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USDA Forest Service
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Butler Butte Cabin is located in Oregon
42.888 N
-122.679 W
Get Directions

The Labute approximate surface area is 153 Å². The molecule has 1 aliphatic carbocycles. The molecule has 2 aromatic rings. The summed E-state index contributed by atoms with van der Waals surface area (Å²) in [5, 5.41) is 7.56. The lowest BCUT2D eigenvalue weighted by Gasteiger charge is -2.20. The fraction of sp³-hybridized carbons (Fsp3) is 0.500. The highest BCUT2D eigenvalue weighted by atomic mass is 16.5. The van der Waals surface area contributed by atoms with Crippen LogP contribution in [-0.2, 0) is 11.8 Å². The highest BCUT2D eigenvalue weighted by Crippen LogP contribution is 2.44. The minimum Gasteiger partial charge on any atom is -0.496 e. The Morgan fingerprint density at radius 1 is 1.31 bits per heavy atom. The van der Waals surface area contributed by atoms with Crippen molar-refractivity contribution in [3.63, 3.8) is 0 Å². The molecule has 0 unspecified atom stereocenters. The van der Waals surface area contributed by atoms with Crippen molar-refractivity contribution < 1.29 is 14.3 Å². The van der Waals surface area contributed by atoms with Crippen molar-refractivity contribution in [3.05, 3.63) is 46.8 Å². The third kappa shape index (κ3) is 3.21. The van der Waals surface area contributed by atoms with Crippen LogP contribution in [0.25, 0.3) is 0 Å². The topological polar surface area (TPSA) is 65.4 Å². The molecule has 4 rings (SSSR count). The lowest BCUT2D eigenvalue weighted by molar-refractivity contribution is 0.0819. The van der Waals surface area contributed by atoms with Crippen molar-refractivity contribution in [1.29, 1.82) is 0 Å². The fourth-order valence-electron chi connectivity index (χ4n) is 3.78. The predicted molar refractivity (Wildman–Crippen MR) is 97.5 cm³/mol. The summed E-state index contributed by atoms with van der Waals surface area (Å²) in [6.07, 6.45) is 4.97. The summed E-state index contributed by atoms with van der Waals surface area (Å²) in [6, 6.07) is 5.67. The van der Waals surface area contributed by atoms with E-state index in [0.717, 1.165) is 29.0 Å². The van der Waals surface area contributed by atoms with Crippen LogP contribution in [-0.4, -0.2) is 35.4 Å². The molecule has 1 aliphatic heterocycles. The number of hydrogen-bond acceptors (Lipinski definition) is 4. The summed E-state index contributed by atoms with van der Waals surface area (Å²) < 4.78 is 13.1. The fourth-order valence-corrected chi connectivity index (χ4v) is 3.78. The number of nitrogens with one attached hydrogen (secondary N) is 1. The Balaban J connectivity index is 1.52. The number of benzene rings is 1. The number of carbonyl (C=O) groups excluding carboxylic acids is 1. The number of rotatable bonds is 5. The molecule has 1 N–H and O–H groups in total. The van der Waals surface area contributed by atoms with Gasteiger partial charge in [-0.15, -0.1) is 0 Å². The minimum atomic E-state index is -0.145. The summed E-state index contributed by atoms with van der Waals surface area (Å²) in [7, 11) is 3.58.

Important note regarding GPS use: please be advised that GPS units can, and have sent guests down the wrong roads to access the cabin. Please consider following the directions below rather than your GPS unit. Butler Butte Cabin is at 5,500 feet elevation and receives snow. The roads to the cabin are not plowed, nor are they maintained for passenger cars. A four wheel drive vehicle is recommended. Guests may have to snowshoe, cross country ski or snowmobile up to 5 miles to reach the cabin (not provided). Please contact the Ranger District at 541-825-3100 prior to arriving at the cabin to check on any restrictions or conditions (no cell service in Tiller), such as fire or road closures, weather or storms that may affect the quality of your visit. Click here for current local weather conditions. Entry to the cabin is by combination number, which is provided in your confirmation letter. The combination lock on the door has five black vertical buttons. The top button is number one and the bottom button is number five. Please call the Tiller Ranger District at least four days prior to your arrival at the cabin to confirm the combination. Directions: From Canyonville take West 1st Street and turn onto SE 3rd St/OR-227. Continue to follow OR-227 approximately 23 miles until you reach Tiller. From Tiller, take Douglas County Road #46, which becomes South Umpqua /Forest Service Road #28, 5 miles to Jackson Creek /Forest Service Road #29 (on right). Follow Forest Service Road #29 for 9.7 miles to the junction with Forest Service Road #2925 (on the right). Follow Forest Service Road #2925 for 6.5 miles to the five-way junction of Forest Service Roads #2925, #600, #700, and #800. From here there is a choice of two routes: For the first route, follow Forest Service Road #800 for 2.5 miles to the junction with Forest Service Road #810 and then follow the road to the cabin. This is the shortest and most direct route; however, be aware that the Forest Service Road #800 is an old logging road with water bars cut into it and may not be the best choice for passenger cars. For the second route, follow the Forest Service Road #700 approximately six miles to the junction with the Forest Service Road #800 at Tucker Gap. The Forest Service Road # 700 and Forest Service Road # 800 form a big loop and this is where they rejoin. At this point make a sharp switchback turn to the right, onto the Forest Service Road #800. Follow the Forest Service Road #800 for two miles to the junction with the Forest Service Road # 810 and then follow the Forest Service Road # 810 to the cabin. On Forest Service Road #810 you will encounter a locked gate. Vehicle access past the road gate is permitted with your reservation, but other users may hike from the gate to the lookout during your stay. Placing personal locks on the gate is not permitted as agency personnel may need to access the site.